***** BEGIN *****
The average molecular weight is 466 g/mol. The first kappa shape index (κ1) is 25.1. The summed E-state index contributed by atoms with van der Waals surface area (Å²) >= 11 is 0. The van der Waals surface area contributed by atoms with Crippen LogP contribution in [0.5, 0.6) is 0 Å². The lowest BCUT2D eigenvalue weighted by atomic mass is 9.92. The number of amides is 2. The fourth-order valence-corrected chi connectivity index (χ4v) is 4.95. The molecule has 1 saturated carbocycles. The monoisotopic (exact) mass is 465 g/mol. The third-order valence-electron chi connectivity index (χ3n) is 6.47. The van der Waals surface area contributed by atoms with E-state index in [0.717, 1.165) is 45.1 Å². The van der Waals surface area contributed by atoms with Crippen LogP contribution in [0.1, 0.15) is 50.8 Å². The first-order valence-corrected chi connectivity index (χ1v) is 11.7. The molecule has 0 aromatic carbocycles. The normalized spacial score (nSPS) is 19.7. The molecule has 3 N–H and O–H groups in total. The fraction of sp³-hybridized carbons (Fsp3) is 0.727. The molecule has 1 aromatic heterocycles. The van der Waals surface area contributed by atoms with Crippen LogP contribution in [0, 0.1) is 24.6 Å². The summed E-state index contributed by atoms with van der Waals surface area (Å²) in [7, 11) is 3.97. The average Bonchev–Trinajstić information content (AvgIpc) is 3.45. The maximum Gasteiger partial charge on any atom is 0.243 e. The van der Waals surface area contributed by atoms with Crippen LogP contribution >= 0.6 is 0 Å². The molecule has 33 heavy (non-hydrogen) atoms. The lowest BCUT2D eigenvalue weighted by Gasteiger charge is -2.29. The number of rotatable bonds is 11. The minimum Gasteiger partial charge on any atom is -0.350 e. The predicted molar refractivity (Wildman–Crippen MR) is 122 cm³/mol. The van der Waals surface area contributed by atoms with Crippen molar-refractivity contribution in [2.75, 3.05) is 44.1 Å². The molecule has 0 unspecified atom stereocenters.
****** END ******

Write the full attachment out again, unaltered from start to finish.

The average molecular weight is 466 g/mol. The first kappa shape index (κ1) is 25.1. The summed E-state index contributed by atoms with van der Waals surface area (Å²) >= 11 is 0. The van der Waals surface area contributed by atoms with Crippen LogP contribution in [0.5, 0.6) is 0 Å². The lowest BCUT2D eigenvalue weighted by atomic mass is 9.92. The number of amides is 2. The fourth-order valence-corrected chi connectivity index (χ4v) is 4.95. The molecule has 1 saturated carbocycles. The monoisotopic (exact) mass is 465 g/mol. The third-order valence-electron chi connectivity index (χ3n) is 6.47. The van der Waals surface area contributed by atoms with E-state index in [0.717, 1.165) is 45.1 Å². The van der Waals surface area contributed by atoms with Crippen LogP contribution in [0.1, 0.15) is 50.8 Å². The first-order valence-corrected chi connectivity index (χ1v) is 11.7. The molecule has 0 aromatic carbocycles. The normalized spacial score (nSPS) is 19.7. The molecule has 3 N–H and O–H groups in total. The fraction of sp³-hybridized carbons (Fsp3) is 0.727. The molecule has 1 aromatic heterocycles. The van der Waals surface area contributed by atoms with Crippen LogP contribution in [0, 0.1) is 24.6 Å². The summed E-state index contributed by atoms with van der Waals surface area (Å²) in [7, 11) is 3.97. The average Bonchev–Trinajstić information content (AvgIpc) is 3.45. The maximum Gasteiger partial charge on any atom is 0.243 e. The van der Waals surface area contributed by atoms with Crippen LogP contribution >= 0.6 is 0 Å². The molecule has 33 heavy (non-hydrogen) atoms. The lowest BCUT2D eigenvalue weighted by Gasteiger charge is -2.29. The number of rotatable bonds is 11. The minimum Gasteiger partial charge on any atom is -0.350 e. The predicted molar refractivity (Wildman–Crippen MR) is 122 cm³/mol. The van der Waals surface area contributed by atoms with Crippen molar-refractivity contribution in [2.75, 3.05) is 44.1 Å². The molecule has 0 unspecified atom stereocenters.